a bird and a bottle


Not Gonna Knock Knocked Up
June 10, 2007, 10:28 pm
Filed under: feminism/s & gender, frivolity, funnies, media, news, reproductive justice, sexuality

Well, color me surprised.

knocked up

I was already to write a post deriding Judd Apatow‘s new film Knocked Up. I haven’t seen Apatow’s other work (Freaks & Geeks, the 40-year-old virgin), so this was not what you might call an educated opinion, but I figured that a movie called “knocked up” couldn’t be good. The phrase knocked up just rings of misogyny.

But I was pleasantly surprised. SF and I saw it last night. A.O. Scott was right. It was funny. It was sweet. And, for the most part, it lacked the misogyny that often pervades the two genres with which it toyed: so-called chick flicks and stoner movies.

I was nervous about the film’s treatment — or lack thereof — of abortion. I had heard that the film sort of glosses over it. Apparently, the topic was interesting, and obvious enough, to make its way into the NY Times Styles section this week. While it’s true that “abortion” is never uttered in the film, the issue is not ignored either. More than that, what (admittedly little) conversation there is about abortion in the film seemed to me to be a fairly biting satire of our inability to talk honestly and apolitically about abortion in the U.S. And the film’s general treatment of pregnancy, reproduction, and birth (in a very impressive Stan Brakhage-esque scene) is often much better than the Hollywood standard.

And I’m not alone in my relief: Amanda Marcotte’s review at her new blog Unsprung echoes a lot of my thoughts.

Still, I can see why some pea-brained conservatives seek validation for their misogynist political opinions from the previews of the movie. From the preview, the movie seems like a wet dream for anti-choicers, a story of an uppity bitch who gets hers by getting trashed and sleeping with the wrong guy, which leads to punishment-by-pregnancy. Add in the college Republican fantasy of being able to trap a wife through pregnancy, and you’ve got a bit of anti-choice propaganda. Those folks will be sorely disappointed by the movie, unless they’re too dumb to pick up on the not-really-subtle subtleties, particularly with the way that the movie sides with Alison’s right to have her own life and career despite being pregnant.

All of this praise doesn’t mean I don’t have a bone to pick with the film. And that nit to pick is this: why is it that the only people who actually sorta kinda talk about abortion in the film are men? Ben’s (the guy who gets Katherine Heigl’s Allison pregnant) stoner friends are the ones who get closest to saying the word “abortion,” while Allison’s mother says only that Allison should “get it taken care of,” or something to that effect. One of Amanda’s commenters also picked up on this; she sees it as yet another example of the “father knows best” mindset. I’m not so sure. Maybe it just speaks to the fact that it’s easier sometimes for men than for women to talk about abortion — and to pontificate about it. But maybe I’m just being too optimistic.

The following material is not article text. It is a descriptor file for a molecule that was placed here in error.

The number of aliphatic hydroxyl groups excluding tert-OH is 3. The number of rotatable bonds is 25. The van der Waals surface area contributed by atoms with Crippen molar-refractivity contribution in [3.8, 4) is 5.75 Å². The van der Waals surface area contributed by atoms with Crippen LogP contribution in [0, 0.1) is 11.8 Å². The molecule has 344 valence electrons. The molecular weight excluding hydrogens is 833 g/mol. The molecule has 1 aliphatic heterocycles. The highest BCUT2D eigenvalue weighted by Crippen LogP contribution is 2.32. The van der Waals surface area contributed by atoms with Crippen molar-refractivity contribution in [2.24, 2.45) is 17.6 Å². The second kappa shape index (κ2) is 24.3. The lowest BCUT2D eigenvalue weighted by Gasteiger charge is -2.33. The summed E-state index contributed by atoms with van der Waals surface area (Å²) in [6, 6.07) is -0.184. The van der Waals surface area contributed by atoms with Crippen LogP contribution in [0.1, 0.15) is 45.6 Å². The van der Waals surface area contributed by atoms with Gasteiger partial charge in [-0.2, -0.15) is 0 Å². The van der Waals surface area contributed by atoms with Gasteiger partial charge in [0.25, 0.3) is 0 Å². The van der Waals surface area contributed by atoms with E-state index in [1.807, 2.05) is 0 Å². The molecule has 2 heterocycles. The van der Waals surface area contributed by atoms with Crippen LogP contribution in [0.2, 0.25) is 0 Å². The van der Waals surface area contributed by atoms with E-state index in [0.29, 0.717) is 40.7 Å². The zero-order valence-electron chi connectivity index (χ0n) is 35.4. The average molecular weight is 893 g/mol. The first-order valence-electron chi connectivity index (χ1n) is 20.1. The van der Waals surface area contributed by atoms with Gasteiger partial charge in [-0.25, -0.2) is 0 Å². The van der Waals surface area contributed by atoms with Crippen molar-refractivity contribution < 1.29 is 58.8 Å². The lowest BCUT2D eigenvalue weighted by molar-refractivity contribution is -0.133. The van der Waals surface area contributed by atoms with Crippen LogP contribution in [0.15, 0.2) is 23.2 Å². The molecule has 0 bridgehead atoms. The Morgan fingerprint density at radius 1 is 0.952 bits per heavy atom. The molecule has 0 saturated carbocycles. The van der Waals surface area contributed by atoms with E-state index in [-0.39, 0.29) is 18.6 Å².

Whatever the case, I was impressed by the film. Anyone else seen it and have an opinion? I’d love to know…

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8 Comments so far
Leave a comment

haven’t seen it yet, but had the same reaction as amanda marcotte to the trailer. however, having now made the freaks and geeks connection, i’m willing to believe it may be a decent movie. freaks and geeks, may have been one of the best shows on tv – it’s actually in my netflix queue right now…

Comment by maxwell

I think I am going to have to add F&G to my queue too. Everyone raves about it and I haven’t seen it at all. Would be curious to hear what you think if/when you see Knocked Up.

Comment by bean

I always find it odd that conservatives keep claiming that the film is somehow conservative because it portrays someone going through with a pregnancy and being fine with it. That’s ridiculous. It seems like they actually believe that childbirth itself is somehow inherently pro-
Republican.

Comment by aeroman

Aeroman, they’re political hacks. You shouldn’t expect anything from them other than to say every successful movie or book or show reprensets their ideology and every unsuccessful one represents the eternal villain.

And it goes both ways.

Comment by Alon Levy

Another not-so-subtle criticism of the anti-choice movement is the depiction of a horrible marriage that – as we learn from the husband – came into being only because she got pregnant and brought it to term. This also helps temper the otherwise saccharine ending.

Comment by professorplum

[…] ink spilled this past summer over the Judd Apatow film Knocked Up, and about how the film did and, mostly, did not deal with the question of whether or not the protagonist, a twenty-something woman, pregnant after a […]

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